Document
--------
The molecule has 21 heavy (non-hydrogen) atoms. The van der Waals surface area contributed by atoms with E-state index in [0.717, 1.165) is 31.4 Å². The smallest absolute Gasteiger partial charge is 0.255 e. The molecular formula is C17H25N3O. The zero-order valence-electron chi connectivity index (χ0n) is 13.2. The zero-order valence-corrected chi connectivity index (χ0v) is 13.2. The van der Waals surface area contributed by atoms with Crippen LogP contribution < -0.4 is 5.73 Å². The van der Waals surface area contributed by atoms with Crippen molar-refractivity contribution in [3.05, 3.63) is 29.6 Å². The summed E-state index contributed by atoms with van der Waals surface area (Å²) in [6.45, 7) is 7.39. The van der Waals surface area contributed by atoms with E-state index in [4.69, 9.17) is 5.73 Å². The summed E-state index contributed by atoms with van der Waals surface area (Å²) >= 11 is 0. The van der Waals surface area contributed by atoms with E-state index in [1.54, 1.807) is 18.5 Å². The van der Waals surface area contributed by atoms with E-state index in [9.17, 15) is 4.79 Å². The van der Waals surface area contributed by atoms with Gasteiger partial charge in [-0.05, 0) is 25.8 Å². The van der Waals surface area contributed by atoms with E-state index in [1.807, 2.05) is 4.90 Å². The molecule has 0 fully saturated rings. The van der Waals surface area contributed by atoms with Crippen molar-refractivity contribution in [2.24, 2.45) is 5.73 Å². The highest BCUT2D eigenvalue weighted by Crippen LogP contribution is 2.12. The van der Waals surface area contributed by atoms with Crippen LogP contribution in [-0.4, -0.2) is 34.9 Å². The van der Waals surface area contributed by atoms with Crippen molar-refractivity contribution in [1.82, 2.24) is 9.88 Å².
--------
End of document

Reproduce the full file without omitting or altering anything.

The molecule has 21 heavy (non-hydrogen) atoms. The van der Waals surface area contributed by atoms with E-state index in [0.717, 1.165) is 31.4 Å². The smallest absolute Gasteiger partial charge is 0.255 e. The molecular formula is C17H25N3O. The zero-order valence-electron chi connectivity index (χ0n) is 13.2. The zero-order valence-corrected chi connectivity index (χ0v) is 13.2. The van der Waals surface area contributed by atoms with Crippen LogP contribution < -0.4 is 5.73 Å². The van der Waals surface area contributed by atoms with Crippen molar-refractivity contribution in [3.05, 3.63) is 29.6 Å². The summed E-state index contributed by atoms with van der Waals surface area (Å²) in [6.45, 7) is 7.39. The van der Waals surface area contributed by atoms with E-state index in [4.69, 9.17) is 5.73 Å². The summed E-state index contributed by atoms with van der Waals surface area (Å²) >= 11 is 0. The van der Waals surface area contributed by atoms with E-state index in [1.54, 1.807) is 18.5 Å². The van der Waals surface area contributed by atoms with E-state index in [9.17, 15) is 4.79 Å². The van der Waals surface area contributed by atoms with Gasteiger partial charge in [-0.05, 0) is 25.8 Å². The van der Waals surface area contributed by atoms with E-state index in [1.807, 2.05) is 4.90 Å². The molecule has 0 fully saturated rings. The van der Waals surface area contributed by atoms with Crippen molar-refractivity contribution in [2.24, 2.45) is 5.73 Å². The highest BCUT2D eigenvalue weighted by Crippen LogP contribution is 2.12. The van der Waals surface area contributed by atoms with Crippen LogP contribution in [-0.4, -0.2) is 34.9 Å². The van der Waals surface area contributed by atoms with Crippen molar-refractivity contribution in [1.82, 2.24) is 9.88 Å².